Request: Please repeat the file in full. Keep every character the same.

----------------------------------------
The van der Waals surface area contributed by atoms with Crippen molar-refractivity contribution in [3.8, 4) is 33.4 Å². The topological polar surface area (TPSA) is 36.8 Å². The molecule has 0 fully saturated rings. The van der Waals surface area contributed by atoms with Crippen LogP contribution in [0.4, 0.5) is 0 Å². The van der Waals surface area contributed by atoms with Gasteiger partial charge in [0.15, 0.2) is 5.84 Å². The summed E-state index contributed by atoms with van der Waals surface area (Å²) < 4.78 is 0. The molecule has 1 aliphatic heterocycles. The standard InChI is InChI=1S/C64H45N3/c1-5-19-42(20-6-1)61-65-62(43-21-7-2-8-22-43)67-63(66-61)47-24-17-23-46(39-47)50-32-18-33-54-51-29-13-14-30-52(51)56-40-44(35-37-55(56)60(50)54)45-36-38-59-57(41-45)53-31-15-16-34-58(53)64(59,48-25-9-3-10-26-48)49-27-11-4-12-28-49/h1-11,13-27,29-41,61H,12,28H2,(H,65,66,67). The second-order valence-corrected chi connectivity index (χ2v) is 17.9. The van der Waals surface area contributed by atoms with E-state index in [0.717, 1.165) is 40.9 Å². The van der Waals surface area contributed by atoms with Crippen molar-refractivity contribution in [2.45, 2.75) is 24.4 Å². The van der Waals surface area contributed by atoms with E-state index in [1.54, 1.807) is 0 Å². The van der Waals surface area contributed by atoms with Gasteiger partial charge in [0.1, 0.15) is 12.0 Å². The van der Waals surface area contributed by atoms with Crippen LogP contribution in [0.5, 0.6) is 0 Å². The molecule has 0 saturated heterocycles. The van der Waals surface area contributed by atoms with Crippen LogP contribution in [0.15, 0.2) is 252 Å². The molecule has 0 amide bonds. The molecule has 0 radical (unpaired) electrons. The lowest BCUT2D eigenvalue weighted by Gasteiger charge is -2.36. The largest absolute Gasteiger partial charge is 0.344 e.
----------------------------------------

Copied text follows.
The van der Waals surface area contributed by atoms with Crippen molar-refractivity contribution in [3.8, 4) is 33.4 Å². The topological polar surface area (TPSA) is 36.8 Å². The molecule has 0 fully saturated rings. The van der Waals surface area contributed by atoms with Crippen LogP contribution in [0.4, 0.5) is 0 Å². The van der Waals surface area contributed by atoms with Gasteiger partial charge in [0.15, 0.2) is 5.84 Å². The summed E-state index contributed by atoms with van der Waals surface area (Å²) < 4.78 is 0. The molecule has 1 aliphatic heterocycles. The standard InChI is InChI=1S/C64H45N3/c1-5-19-42(20-6-1)61-65-62(43-21-7-2-8-22-43)67-63(66-61)47-24-17-23-46(39-47)50-32-18-33-54-51-29-13-14-30-52(51)56-40-44(35-37-55(56)60(50)54)45-36-38-59-57(41-45)53-31-15-16-34-58(53)64(59,48-25-9-3-10-26-48)49-27-11-4-12-28-49/h1-11,13-27,29-41,61H,12,28H2,(H,65,66,67). The second-order valence-corrected chi connectivity index (χ2v) is 17.9. The van der Waals surface area contributed by atoms with E-state index in [0.717, 1.165) is 40.9 Å². The van der Waals surface area contributed by atoms with Crippen molar-refractivity contribution in [2.45, 2.75) is 24.4 Å². The van der Waals surface area contributed by atoms with E-state index in [1.54, 1.807) is 0 Å². The van der Waals surface area contributed by atoms with Gasteiger partial charge in [0.1, 0.15) is 12.0 Å². The van der Waals surface area contributed by atoms with Crippen LogP contribution in [0.5, 0.6) is 0 Å². The molecule has 0 saturated heterocycles. The van der Waals surface area contributed by atoms with Crippen LogP contribution in [0.15, 0.2) is 252 Å². The molecule has 0 amide bonds. The molecule has 0 radical (unpaired) electrons. The lowest BCUT2D eigenvalue weighted by Gasteiger charge is -2.36. The largest absolute Gasteiger partial charge is 0.344 e.